Interestingly, the supplier's own policy is such that they will not touch a users home network AT ALL, under any circumstances, because if something later messes up with the home network (suppliers fault or not) they do not want to be accused of being responsible for it. On the plus side, this means a nerd like me can configure the hardware to reasonably secure the system. For those mere mortals that bodge their way through on default passwords, well, they are doomed.
The vendor is pretty thorough at issuing firmware updates for the PLC on the tub too.
Just got to be careful of stuff with hardcoded DNS servers in them, I'm using a Pi-hole to stop various unwanted outgoings & incomings, had to also block port 53 at the router to all other local IP's due to Panasonic, Sony and a 'SamKnows' box attempting to bypass my control of traffic, need to sort out DoH traffic now...
... corporations still ship connected gear with a default password.
Sadly, I suspect this will not change until Engineering is in charge of releasing product again, and Marketing is completely out of that particular part of the product development loop. Has anyone talked to the corporate lawyers about potential class action lawsuits yet?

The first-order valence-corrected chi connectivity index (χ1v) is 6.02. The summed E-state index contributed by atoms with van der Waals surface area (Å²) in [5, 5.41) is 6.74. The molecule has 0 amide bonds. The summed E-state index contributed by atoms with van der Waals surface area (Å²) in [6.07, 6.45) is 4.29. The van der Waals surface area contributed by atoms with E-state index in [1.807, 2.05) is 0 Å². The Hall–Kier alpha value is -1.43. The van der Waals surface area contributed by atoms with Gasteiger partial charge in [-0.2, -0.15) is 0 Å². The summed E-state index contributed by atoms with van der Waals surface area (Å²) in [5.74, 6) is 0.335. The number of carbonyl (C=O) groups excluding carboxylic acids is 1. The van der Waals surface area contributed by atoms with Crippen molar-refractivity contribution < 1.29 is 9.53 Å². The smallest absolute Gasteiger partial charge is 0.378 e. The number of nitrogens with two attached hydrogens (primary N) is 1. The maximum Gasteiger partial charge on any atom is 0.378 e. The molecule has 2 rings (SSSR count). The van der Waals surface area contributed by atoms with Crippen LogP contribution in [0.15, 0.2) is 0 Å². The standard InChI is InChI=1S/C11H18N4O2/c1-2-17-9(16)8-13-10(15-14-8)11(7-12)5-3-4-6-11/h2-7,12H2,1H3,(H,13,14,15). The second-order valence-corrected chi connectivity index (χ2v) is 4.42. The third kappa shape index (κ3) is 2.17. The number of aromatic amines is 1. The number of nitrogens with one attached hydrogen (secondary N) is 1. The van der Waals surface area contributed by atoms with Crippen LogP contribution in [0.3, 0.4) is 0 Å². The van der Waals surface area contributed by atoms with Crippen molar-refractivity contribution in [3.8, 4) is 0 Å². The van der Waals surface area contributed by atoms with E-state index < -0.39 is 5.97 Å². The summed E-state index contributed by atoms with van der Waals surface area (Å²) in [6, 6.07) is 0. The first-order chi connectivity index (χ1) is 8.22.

Let's face it, the only reason why you need to have printers and what-have-you on the public Internet is so that the appropriate vendor can snoop on the device's usage and use it to either market or sell/rent you stuff. (Sounds silly? HP has a sort of rental option for its domestic and small business printers....)
If the device didn't need to phone home all the time then it wouldn't need to initiate Internet connections, it would be just a peripheral that did what you told it to. You'd be surprised how little a network stack you can get away with if you build kit that only works with datagrams** -- UDP -- and only speaks when its spoken to. No additional connections to initiate, no DNS to hijack, just a quiet life of getting on with whatever the user wants it to do.
(**One of my pet peeves is the common practice of taking a stream protocol -- TCP -- and putting a crude protocol on it to break the data into frames. Talk about inefficient.......unreliable.....insecure......but it all makes work for the working person to do........)